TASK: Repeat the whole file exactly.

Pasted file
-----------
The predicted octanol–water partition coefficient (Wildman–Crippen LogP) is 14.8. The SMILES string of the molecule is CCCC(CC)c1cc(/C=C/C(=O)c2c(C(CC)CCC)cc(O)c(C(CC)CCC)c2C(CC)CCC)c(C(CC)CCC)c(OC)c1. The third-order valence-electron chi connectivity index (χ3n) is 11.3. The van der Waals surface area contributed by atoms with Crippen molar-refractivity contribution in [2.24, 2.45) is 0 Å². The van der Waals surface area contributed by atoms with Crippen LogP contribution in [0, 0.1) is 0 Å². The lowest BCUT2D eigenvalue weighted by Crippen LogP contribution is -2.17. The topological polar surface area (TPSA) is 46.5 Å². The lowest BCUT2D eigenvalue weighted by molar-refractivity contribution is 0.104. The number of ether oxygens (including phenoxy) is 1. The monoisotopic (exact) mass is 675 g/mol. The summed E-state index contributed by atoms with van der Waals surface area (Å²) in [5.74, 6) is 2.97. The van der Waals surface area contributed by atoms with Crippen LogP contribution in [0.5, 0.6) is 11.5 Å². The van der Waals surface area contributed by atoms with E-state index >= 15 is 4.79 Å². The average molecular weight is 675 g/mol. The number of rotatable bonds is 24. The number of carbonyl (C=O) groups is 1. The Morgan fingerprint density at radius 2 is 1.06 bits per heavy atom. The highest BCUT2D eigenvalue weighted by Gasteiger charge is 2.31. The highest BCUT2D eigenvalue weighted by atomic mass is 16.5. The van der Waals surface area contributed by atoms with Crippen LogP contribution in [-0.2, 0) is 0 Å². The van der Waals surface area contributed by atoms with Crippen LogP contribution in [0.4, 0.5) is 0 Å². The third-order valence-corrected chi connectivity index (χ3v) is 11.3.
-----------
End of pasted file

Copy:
The predicted octanol–water partition coefficient (Wildman–Crippen LogP) is 14.8. The SMILES string of the molecule is CCCC(CC)c1cc(/C=C/C(=O)c2c(C(CC)CCC)cc(O)c(C(CC)CCC)c2C(CC)CCC)c(C(CC)CCC)c(OC)c1. The third-order valence-electron chi connectivity index (χ3n) is 11.3. The van der Waals surface area contributed by atoms with Crippen molar-refractivity contribution in [2.24, 2.45) is 0 Å². The van der Waals surface area contributed by atoms with Crippen LogP contribution in [0, 0.1) is 0 Å². The lowest BCUT2D eigenvalue weighted by Crippen LogP contribution is -2.17. The topological polar surface area (TPSA) is 46.5 Å². The lowest BCUT2D eigenvalue weighted by molar-refractivity contribution is 0.104. The number of ether oxygens (including phenoxy) is 1. The monoisotopic (exact) mass is 675 g/mol. The summed E-state index contributed by atoms with van der Waals surface area (Å²) in [5.74, 6) is 2.97. The van der Waals surface area contributed by atoms with Crippen LogP contribution in [0.5, 0.6) is 11.5 Å². The van der Waals surface area contributed by atoms with E-state index >= 15 is 4.79 Å². The average molecular weight is 675 g/mol. The number of rotatable bonds is 24. The number of carbonyl (C=O) groups is 1. The Morgan fingerprint density at radius 2 is 1.06 bits per heavy atom. The highest BCUT2D eigenvalue weighted by Gasteiger charge is 2.31. The highest BCUT2D eigenvalue weighted by atomic mass is 16.5. The van der Waals surface area contributed by atoms with Crippen LogP contribution in [-0.2, 0) is 0 Å². The van der Waals surface area contributed by atoms with Crippen LogP contribution in [0.4, 0.5) is 0 Å². The third-order valence-corrected chi connectivity index (χ3v) is 11.3.